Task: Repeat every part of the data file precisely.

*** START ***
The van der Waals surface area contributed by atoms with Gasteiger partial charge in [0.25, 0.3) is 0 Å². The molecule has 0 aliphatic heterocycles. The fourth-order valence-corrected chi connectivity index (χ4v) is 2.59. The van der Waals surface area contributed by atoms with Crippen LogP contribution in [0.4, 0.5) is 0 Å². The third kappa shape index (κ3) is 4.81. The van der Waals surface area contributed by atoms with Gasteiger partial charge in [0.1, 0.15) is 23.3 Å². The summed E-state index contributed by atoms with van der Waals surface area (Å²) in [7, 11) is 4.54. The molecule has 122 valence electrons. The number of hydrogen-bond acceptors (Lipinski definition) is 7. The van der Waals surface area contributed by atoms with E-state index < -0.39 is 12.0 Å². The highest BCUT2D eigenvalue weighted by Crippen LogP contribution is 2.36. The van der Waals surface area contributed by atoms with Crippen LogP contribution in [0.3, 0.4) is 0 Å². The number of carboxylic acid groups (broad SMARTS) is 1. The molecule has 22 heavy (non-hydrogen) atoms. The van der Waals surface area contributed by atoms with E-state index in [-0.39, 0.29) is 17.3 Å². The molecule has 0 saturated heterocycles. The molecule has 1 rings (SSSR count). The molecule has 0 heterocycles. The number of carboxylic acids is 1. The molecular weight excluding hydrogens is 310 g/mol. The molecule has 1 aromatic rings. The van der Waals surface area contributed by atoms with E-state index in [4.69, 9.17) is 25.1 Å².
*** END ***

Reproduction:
The van der Waals surface area contributed by atoms with Gasteiger partial charge in [0.25, 0.3) is 0 Å². The molecule has 0 aliphatic heterocycles. The fourth-order valence-corrected chi connectivity index (χ4v) is 2.59. The van der Waals surface area contributed by atoms with Crippen LogP contribution in [0.4, 0.5) is 0 Å². The third kappa shape index (κ3) is 4.81. The van der Waals surface area contributed by atoms with Gasteiger partial charge in [0.1, 0.15) is 23.3 Å². The summed E-state index contributed by atoms with van der Waals surface area (Å²) in [7, 11) is 4.54. The molecule has 122 valence electrons. The number of hydrogen-bond acceptors (Lipinski definition) is 7. The van der Waals surface area contributed by atoms with E-state index < -0.39 is 12.0 Å². The highest BCUT2D eigenvalue weighted by Crippen LogP contribution is 2.36. The van der Waals surface area contributed by atoms with Crippen LogP contribution in [0.3, 0.4) is 0 Å². The number of carboxylic acid groups (broad SMARTS) is 1. The molecule has 22 heavy (non-hydrogen) atoms. The van der Waals surface area contributed by atoms with E-state index in [-0.39, 0.29) is 17.3 Å². The molecule has 0 saturated heterocycles. The molecule has 1 rings (SSSR count). The molecule has 0 heterocycles. The number of carboxylic acids is 1. The molecular weight excluding hydrogens is 310 g/mol. The molecule has 1 aromatic rings. The van der Waals surface area contributed by atoms with E-state index in [4.69, 9.17) is 25.1 Å².